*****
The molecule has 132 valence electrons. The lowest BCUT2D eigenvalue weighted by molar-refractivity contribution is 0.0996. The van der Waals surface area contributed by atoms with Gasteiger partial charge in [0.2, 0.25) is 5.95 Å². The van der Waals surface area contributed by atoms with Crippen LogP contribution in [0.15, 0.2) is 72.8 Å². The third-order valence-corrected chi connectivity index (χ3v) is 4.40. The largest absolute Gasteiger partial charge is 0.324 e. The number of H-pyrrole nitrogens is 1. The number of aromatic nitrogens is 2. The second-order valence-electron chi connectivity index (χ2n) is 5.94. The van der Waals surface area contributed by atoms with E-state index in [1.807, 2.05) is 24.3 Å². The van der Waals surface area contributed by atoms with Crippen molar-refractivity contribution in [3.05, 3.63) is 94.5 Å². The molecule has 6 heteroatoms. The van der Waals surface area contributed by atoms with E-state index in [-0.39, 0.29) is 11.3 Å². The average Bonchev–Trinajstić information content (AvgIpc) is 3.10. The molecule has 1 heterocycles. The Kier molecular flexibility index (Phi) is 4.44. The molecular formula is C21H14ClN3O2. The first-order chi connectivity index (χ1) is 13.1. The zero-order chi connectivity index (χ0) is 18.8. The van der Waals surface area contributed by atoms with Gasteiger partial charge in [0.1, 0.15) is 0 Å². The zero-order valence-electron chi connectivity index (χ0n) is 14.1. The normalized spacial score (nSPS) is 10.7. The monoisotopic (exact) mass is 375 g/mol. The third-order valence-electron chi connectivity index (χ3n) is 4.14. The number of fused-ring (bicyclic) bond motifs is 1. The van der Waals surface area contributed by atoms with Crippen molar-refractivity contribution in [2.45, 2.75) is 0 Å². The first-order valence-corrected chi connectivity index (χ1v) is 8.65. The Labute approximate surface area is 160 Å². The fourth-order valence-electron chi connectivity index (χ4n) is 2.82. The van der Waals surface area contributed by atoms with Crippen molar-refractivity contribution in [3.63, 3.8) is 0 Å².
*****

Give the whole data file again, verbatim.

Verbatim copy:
The molecule has 132 valence electrons. The lowest BCUT2D eigenvalue weighted by molar-refractivity contribution is 0.0996. The van der Waals surface area contributed by atoms with Gasteiger partial charge in [0.2, 0.25) is 5.95 Å². The van der Waals surface area contributed by atoms with Crippen LogP contribution in [0.15, 0.2) is 72.8 Å². The third-order valence-corrected chi connectivity index (χ3v) is 4.40. The largest absolute Gasteiger partial charge is 0.324 e. The number of H-pyrrole nitrogens is 1. The number of aromatic nitrogens is 2. The second-order valence-electron chi connectivity index (χ2n) is 5.94. The van der Waals surface area contributed by atoms with E-state index in [1.807, 2.05) is 24.3 Å². The van der Waals surface area contributed by atoms with Crippen molar-refractivity contribution in [3.05, 3.63) is 94.5 Å². The molecule has 6 heteroatoms. The van der Waals surface area contributed by atoms with E-state index in [-0.39, 0.29) is 11.3 Å². The average Bonchev–Trinajstić information content (AvgIpc) is 3.10. The molecule has 1 heterocycles. The Kier molecular flexibility index (Phi) is 4.44. The molecular formula is C21H14ClN3O2. The first-order chi connectivity index (χ1) is 13.1. The zero-order chi connectivity index (χ0) is 18.8. The van der Waals surface area contributed by atoms with Gasteiger partial charge in [0.1, 0.15) is 0 Å². The zero-order valence-electron chi connectivity index (χ0n) is 14.1. The normalized spacial score (nSPS) is 10.7. The monoisotopic (exact) mass is 375 g/mol. The third-order valence-electron chi connectivity index (χ3n) is 4.14. The number of fused-ring (bicyclic) bond motifs is 1. The van der Waals surface area contributed by atoms with Crippen molar-refractivity contribution in [2.45, 2.75) is 0 Å². The first-order valence-corrected chi connectivity index (χ1v) is 8.65. The Labute approximate surface area is 160 Å². The fourth-order valence-electron chi connectivity index (χ4n) is 2.82. The van der Waals surface area contributed by atoms with Crippen molar-refractivity contribution in [3.63, 3.8) is 0 Å².